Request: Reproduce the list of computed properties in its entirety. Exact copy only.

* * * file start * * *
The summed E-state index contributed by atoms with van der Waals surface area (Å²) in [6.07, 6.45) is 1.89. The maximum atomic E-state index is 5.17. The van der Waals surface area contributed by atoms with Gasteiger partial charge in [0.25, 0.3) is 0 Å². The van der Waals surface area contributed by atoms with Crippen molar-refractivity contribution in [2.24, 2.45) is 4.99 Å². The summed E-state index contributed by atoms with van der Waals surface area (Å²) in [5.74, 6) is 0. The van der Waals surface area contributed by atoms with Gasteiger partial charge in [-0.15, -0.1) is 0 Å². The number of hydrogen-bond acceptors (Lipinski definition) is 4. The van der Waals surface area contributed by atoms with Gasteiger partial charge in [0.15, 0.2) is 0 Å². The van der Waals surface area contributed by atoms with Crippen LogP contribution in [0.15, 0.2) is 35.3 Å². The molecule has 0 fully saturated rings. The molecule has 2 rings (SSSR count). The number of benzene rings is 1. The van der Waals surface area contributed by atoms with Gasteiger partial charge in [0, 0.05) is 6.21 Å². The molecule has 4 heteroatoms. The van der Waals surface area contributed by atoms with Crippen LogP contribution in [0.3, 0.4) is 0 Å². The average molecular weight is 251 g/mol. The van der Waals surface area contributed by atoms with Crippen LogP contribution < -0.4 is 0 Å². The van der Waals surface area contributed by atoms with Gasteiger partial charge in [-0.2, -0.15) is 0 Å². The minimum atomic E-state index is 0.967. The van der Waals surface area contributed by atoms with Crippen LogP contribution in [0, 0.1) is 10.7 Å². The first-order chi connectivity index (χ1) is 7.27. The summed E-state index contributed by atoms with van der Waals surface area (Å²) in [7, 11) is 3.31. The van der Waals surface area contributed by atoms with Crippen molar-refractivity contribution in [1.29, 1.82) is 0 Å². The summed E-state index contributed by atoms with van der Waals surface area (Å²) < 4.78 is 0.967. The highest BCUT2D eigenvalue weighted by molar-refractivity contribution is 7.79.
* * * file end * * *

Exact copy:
The summed E-state index contributed by atoms with van der Waals surface area (Å²) in [6.07, 6.45) is 1.89. The maximum atomic E-state index is 5.17. The van der Waals surface area contributed by atoms with Gasteiger partial charge in [0.25, 0.3) is 0 Å². The van der Waals surface area contributed by atoms with Crippen molar-refractivity contribution in [2.24, 2.45) is 4.99 Å². The summed E-state index contributed by atoms with van der Waals surface area (Å²) in [5.74, 6) is 0. The van der Waals surface area contributed by atoms with Gasteiger partial charge in [-0.15, -0.1) is 0 Å². The number of hydrogen-bond acceptors (Lipinski definition) is 4. The van der Waals surface area contributed by atoms with Gasteiger partial charge in [0.15, 0.2) is 0 Å². The van der Waals surface area contributed by atoms with Crippen LogP contribution in [0.15, 0.2) is 35.3 Å². The molecule has 0 fully saturated rings. The molecule has 2 rings (SSSR count). The number of benzene rings is 1. The van der Waals surface area contributed by atoms with Gasteiger partial charge in [0, 0.05) is 6.21 Å². The molecule has 4 heteroatoms. The van der Waals surface area contributed by atoms with Crippen LogP contribution in [0.3, 0.4) is 0 Å². The average molecular weight is 251 g/mol. The van der Waals surface area contributed by atoms with Crippen LogP contribution < -0.4 is 0 Å². The van der Waals surface area contributed by atoms with Gasteiger partial charge in [-0.2, -0.15) is 0 Å². The minimum atomic E-state index is 0.967. The van der Waals surface area contributed by atoms with Crippen LogP contribution in [0, 0.1) is 10.7 Å². The first-order chi connectivity index (χ1) is 7.27. The summed E-state index contributed by atoms with van der Waals surface area (Å²) in [7, 11) is 3.31. The van der Waals surface area contributed by atoms with Crippen molar-refractivity contribution in [1.29, 1.82) is 0 Å². The summed E-state index contributed by atoms with van der Waals surface area (Å²) < 4.78 is 0.967. The highest BCUT2D eigenvalue weighted by molar-refractivity contribution is 7.79.